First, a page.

Butterfly Eggs

This topic contains 3 replies, has 3 voices, and was last updated by  rob cooper 1 year, 3 months ago.

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  • #52059

    poplarpark
    Participant

    I just wondered what do I do with the harvested eggs. As in, how do I keep them until they hatch and then what do I do with the tiny caterpillars.
    Up until now I have been covering swan plants that have eggs on them to keep paper wasps away, but do see the rotten beggars still accessing any little caterpillars that are resting on the inside of the shade cloth. They suck the daylights out of them through the shade cloth. So bringing the eggs inside would be a good idea, but just want to know how I keep them safe until hatched. I then transport the caterpillars from the shade cloth “cage” to my green house where I’ve grown about 80 large swan plants.. Thank you.

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  • #52084

    rob cooper
    Participant

    ok jaqui you so cool you so help people now you have sent me video on how to roll eggs i would stuff that up lol right ive gone back to my old way of sorting eggs i cheak every day for new eggs i put a bit of tape on the end of the leaf then cheak on them twice a day to see there change yea purple colour with a little black head on them so now pick that leaf off bring it inside to hatch we geting so many away now yea every one has there ways cheers rob

    #52080

    poplarpark
    Participant

    Hi Jacqui. Thank you so much for your in depth instructions on gathering and hatching the Monarch eggs. I really appreciate you taking the time to answer my question. So far so good this year with the caterpillars and butterflies. Probably released about 200 so far. I gathered up the first lot of caterpillars from the host plants and put onto all new plants in the green house and initially about 12 turned black and smelled bad.. guess it was the virus disease, because I had previously scrubbed the walls and roof of the green house (it’s made from the fine green mesh) so knew the inside was all clean. I carefully removed all those that had gone black and rotten and from then on.. no problems,, just 2 butterflies with slightly deformed wings, but they flew off when released.,So I’m now getting ready for the next lot of caterpillars. I will try and gather as many eggs as I can and follow your instructions as above. I’m trying to keep on top of the yellow aphids and being very vigilant and squashing them as soon as I see any. I don’t want to lose all the plants like I did last year. Many thanks for all the work you do for the Butterflies…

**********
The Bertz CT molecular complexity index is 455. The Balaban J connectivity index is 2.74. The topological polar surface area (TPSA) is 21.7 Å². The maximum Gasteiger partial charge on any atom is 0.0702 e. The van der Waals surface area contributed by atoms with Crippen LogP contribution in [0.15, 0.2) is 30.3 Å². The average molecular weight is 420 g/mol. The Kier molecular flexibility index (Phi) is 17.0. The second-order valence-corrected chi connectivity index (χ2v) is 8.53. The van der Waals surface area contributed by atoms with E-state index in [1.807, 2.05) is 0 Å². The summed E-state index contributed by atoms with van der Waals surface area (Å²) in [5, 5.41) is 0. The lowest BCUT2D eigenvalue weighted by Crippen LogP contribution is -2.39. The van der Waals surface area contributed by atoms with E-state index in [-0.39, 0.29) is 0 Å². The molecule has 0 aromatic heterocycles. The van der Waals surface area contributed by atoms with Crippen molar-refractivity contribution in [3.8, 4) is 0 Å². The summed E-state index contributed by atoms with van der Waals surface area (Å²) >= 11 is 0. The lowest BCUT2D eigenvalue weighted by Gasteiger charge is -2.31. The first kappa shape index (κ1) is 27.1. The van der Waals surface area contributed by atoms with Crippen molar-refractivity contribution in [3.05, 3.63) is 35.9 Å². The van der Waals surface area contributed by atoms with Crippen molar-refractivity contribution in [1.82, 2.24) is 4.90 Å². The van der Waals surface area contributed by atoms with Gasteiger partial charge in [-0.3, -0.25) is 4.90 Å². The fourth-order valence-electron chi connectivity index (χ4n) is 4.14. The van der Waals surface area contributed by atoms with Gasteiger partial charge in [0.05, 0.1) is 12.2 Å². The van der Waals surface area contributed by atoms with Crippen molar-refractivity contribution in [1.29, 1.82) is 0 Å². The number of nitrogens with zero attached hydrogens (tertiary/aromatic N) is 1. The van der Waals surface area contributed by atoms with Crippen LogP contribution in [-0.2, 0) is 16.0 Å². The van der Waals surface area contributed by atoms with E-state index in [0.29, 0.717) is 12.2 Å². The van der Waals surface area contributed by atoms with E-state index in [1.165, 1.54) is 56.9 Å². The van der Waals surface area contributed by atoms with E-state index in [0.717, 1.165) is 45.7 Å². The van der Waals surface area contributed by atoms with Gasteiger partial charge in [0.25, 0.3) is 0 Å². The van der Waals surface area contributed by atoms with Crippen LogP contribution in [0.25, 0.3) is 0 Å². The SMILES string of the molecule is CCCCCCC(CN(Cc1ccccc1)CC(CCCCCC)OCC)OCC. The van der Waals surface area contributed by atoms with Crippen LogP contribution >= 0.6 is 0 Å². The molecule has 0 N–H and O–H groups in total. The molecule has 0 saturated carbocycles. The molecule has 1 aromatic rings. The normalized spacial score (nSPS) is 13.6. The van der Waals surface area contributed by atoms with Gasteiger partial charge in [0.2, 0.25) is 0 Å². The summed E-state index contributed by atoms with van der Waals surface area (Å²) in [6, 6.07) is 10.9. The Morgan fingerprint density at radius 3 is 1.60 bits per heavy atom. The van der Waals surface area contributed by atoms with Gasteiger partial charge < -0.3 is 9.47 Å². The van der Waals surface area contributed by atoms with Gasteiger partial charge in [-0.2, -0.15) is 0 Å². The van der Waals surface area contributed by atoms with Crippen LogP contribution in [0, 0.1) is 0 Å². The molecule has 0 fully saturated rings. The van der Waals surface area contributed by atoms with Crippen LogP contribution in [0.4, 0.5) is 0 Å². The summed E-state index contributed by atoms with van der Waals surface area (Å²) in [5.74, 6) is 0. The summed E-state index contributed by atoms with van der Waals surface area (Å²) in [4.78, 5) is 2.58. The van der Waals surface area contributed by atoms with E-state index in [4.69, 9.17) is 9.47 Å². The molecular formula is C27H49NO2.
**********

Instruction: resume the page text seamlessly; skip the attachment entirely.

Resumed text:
#52066

    Jacqui
    Keymaster

    This is one method, what I do Poplar Park.

    I roll the eggs off the leaves, between my thumb and forefinger and put them onto an ever-so-slightly damp paper towel (plain paper, no perfume or “additives”) in a takeaway food container. I add a leaf (or any leaves that have 2+ eggs on them). Put the lid back on the container (no need for airholes) and then I check the container daily.

    Each day I spritz the paper towel so it’s just a tiny bit damp. Then I put the lid on, no holes necessary.

    Note: if there is condensation on the inside lid of the container, it is too wet. If you don’t transfer everything to a new (dry) container you run the risk of mould and disease.

    Each day or twice a day I check the container for little caterpillars. As soon as you see frass (caterpillar poo) you know that some have emerged. That’s when my old makeup (eye shadow with sable bristles) brush comes into its own. The bristles are very soft and I gently push the brush onto the caterpillar so the caterpillar is on the end of the bristles.

    With the caterpillar on the end of the brush I paste the brush onto a leaf or stem of a very small plant. Quite often the caterpillar “panics” and spins a long thread of silk and drops down on that. Easy! I just wrap the silk around the leaf or stem before pulling the brush away.

    Make sure there is always a new leaf in with the caterpillars but remember that their first meal is their egg shell. Repeat this process for a week and you will be sure to have got all of the eggs.

    You may want to put a date on each container and keep up to seven of them in rotation. By Day 7 for sure all eggs would have hatched.

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